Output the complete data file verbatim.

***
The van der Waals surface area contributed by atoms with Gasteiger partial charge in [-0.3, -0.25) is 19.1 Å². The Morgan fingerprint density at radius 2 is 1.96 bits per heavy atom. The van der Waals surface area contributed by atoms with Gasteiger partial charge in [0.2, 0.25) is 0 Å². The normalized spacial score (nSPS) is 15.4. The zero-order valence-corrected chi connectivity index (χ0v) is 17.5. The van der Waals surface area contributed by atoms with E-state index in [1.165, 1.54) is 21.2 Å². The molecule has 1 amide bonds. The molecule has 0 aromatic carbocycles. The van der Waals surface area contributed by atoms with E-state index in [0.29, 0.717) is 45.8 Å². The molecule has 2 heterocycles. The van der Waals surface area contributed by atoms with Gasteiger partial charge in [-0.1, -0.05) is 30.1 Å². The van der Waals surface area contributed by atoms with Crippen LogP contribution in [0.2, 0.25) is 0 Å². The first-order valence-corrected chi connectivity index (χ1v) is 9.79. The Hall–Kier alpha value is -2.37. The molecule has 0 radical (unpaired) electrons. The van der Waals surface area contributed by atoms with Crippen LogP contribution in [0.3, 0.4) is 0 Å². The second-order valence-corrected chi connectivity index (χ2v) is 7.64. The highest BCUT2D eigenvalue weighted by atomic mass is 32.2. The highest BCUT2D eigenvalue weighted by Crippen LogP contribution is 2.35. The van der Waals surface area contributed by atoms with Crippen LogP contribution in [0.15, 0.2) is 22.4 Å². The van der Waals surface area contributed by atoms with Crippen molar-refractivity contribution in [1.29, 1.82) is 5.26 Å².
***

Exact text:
The van der Waals surface area contributed by atoms with Gasteiger partial charge in [-0.3, -0.25) is 19.1 Å². The Morgan fingerprint density at radius 2 is 1.96 bits per heavy atom. The van der Waals surface area contributed by atoms with Gasteiger partial charge in [0.2, 0.25) is 0 Å². The normalized spacial score (nSPS) is 15.4. The zero-order valence-corrected chi connectivity index (χ0v) is 17.5. The van der Waals surface area contributed by atoms with E-state index in [1.165, 1.54) is 21.2 Å². The molecule has 1 amide bonds. The molecule has 0 aromatic carbocycles. The van der Waals surface area contributed by atoms with E-state index in [0.29, 0.717) is 45.8 Å². The molecule has 2 heterocycles. The van der Waals surface area contributed by atoms with Gasteiger partial charge in [-0.1, -0.05) is 30.1 Å². The van der Waals surface area contributed by atoms with Crippen LogP contribution in [0.2, 0.25) is 0 Å². The first-order valence-corrected chi connectivity index (χ1v) is 9.79. The Hall–Kier alpha value is -2.37. The molecule has 0 radical (unpaired) electrons. The van der Waals surface area contributed by atoms with Crippen LogP contribution in [0.3, 0.4) is 0 Å². The second-order valence-corrected chi connectivity index (χ2v) is 7.64. The highest BCUT2D eigenvalue weighted by atomic mass is 32.2. The highest BCUT2D eigenvalue weighted by Crippen LogP contribution is 2.35. The van der Waals surface area contributed by atoms with Crippen LogP contribution in [0.15, 0.2) is 22.4 Å². The van der Waals surface area contributed by atoms with Crippen molar-refractivity contribution in [1.29, 1.82) is 5.26 Å².